It appears that Microsoft’s Office Open XML document format has made it through the ISO Standardization process, meaning we now have two XML-based document formats approved by ISO, both of which strive to solve similar problems. Great job, ISO. Ignoring the argument about whether or not the standard was even necessary, there seem to have been [questions about some of the votes from several of the member nations of ISO(http://blog.abrenna.com/formal-protest-against-norways-yes-to-ooxml/). Will these questions be enough to reverse today’s announcement? Probably not, but it still is rather bothersome.
Microsoft is, of course, already spinning the beginning controversy as FUD being fueled by competitors like IBM. Admittedly, IBM, who’s Lotus Suite utilized the Open Document Format, has a bad history with Microsoft, and their support of Open Formats like ODF are steeped in calculated business decisions, but there are many more technical people than simply IBM who view OOXML as a inferior format.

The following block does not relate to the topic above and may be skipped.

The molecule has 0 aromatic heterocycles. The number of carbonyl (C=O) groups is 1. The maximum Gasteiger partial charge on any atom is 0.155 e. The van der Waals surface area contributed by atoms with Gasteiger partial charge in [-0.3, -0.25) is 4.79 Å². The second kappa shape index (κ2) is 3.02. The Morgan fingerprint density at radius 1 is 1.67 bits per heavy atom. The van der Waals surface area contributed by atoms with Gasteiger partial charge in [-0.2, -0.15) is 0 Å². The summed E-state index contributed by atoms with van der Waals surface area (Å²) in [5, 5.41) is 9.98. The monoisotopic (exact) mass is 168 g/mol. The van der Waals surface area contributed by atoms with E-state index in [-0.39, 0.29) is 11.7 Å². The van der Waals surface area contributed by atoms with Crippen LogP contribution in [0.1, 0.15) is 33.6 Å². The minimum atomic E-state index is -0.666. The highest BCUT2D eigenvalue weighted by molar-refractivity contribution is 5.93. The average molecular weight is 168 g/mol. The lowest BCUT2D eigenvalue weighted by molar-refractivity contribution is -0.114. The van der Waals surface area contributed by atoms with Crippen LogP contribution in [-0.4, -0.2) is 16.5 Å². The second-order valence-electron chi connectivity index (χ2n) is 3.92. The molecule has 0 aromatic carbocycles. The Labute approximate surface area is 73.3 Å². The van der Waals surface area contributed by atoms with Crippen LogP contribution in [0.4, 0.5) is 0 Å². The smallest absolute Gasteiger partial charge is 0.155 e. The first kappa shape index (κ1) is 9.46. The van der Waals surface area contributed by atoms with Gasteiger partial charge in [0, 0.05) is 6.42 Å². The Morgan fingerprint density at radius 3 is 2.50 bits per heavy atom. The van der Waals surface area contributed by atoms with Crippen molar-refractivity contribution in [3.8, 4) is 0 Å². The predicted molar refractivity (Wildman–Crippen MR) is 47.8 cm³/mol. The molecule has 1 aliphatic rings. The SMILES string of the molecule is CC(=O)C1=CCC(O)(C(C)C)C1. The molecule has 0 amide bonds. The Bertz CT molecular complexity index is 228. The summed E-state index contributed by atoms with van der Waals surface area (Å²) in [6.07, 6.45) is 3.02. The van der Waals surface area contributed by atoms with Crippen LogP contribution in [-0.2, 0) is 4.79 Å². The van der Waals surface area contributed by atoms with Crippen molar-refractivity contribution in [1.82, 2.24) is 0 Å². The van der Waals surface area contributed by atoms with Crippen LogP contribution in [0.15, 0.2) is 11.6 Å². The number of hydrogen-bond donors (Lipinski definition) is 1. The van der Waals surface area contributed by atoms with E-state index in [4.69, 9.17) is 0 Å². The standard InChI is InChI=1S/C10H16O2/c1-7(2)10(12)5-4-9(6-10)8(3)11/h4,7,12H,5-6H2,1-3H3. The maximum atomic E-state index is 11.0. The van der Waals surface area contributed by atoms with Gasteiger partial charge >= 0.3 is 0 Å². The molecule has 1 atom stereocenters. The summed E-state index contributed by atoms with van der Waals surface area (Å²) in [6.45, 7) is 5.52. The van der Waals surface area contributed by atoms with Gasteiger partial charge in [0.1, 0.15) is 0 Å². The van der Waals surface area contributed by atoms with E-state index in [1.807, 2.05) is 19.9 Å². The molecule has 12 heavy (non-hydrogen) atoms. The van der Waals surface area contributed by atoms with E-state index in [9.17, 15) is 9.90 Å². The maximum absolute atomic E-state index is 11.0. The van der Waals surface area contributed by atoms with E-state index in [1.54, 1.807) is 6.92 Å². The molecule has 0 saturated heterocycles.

And even where OOXML is better than ODF, and there are places where that is true, those improvements should have been worked into ODF, not competing format. Besides, don’t we have Standards to prevent this sort of interoperability failure and difficulty? ISO failed us on this one. Not just because OOXML has been passed, but because they’ve passed two standards in less than two years that strive to solve the same problem. And both votes have been surrounded by questionable behavior, from Yes votes where 80% of committee members said No, to companies being paid to join ISO.
My views haven’t changed on OOXML, and while I have grown to love Microsoft Research, their business wing continues to earn my ire. Congratulations to Microsoft, I guess, for getting this ‘standard’ approved through ISO. And Damn You ISO for allowing it to happen. I’ve no doubt we’re far from the end of the fallout from this, and I shudder to think of the wreckage of ISO that will exist when all is said and done.